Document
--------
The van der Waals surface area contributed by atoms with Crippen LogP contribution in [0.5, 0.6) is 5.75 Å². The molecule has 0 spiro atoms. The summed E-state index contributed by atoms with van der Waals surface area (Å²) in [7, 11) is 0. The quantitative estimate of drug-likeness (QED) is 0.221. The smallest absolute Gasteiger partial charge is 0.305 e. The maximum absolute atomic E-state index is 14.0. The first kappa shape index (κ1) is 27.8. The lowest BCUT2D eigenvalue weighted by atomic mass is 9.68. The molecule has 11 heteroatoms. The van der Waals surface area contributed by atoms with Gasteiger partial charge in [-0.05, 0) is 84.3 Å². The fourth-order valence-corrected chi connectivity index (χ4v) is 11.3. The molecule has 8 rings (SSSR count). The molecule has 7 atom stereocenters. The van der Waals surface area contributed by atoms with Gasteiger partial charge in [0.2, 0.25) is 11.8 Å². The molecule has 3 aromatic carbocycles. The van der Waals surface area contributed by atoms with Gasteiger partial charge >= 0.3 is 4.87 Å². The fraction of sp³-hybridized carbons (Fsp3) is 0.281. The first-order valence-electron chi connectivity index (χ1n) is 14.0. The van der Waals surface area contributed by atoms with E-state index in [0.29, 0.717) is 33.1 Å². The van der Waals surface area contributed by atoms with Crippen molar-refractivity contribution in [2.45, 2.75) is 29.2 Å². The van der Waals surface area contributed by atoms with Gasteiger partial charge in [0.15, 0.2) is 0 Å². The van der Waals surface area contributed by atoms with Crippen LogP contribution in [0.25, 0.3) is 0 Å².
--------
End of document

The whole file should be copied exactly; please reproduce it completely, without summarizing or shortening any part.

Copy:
The van der Waals surface area contributed by atoms with Crippen LogP contribution in [0.5, 0.6) is 5.75 Å². The molecule has 0 spiro atoms. The summed E-state index contributed by atoms with van der Waals surface area (Å²) in [7, 11) is 0. The quantitative estimate of drug-likeness (QED) is 0.221. The smallest absolute Gasteiger partial charge is 0.305 e. The maximum absolute atomic E-state index is 14.0. The first kappa shape index (κ1) is 27.8. The lowest BCUT2D eigenvalue weighted by atomic mass is 9.68. The molecule has 11 heteroatoms. The van der Waals surface area contributed by atoms with Gasteiger partial charge in [-0.05, 0) is 84.3 Å². The fourth-order valence-corrected chi connectivity index (χ4v) is 11.3. The molecule has 8 rings (SSSR count). The molecule has 7 atom stereocenters. The van der Waals surface area contributed by atoms with Gasteiger partial charge in [0.2, 0.25) is 11.8 Å². The molecule has 3 aromatic carbocycles. The van der Waals surface area contributed by atoms with Gasteiger partial charge >= 0.3 is 4.87 Å². The fraction of sp³-hybridized carbons (Fsp3) is 0.281. The first-order valence-electron chi connectivity index (χ1n) is 14.0. The van der Waals surface area contributed by atoms with E-state index in [0.29, 0.717) is 33.1 Å². The van der Waals surface area contributed by atoms with Crippen molar-refractivity contribution in [2.45, 2.75) is 29.2 Å². The van der Waals surface area contributed by atoms with Gasteiger partial charge in [0.15, 0.2) is 0 Å². The van der Waals surface area contributed by atoms with Crippen LogP contribution in [0.25, 0.3) is 0 Å².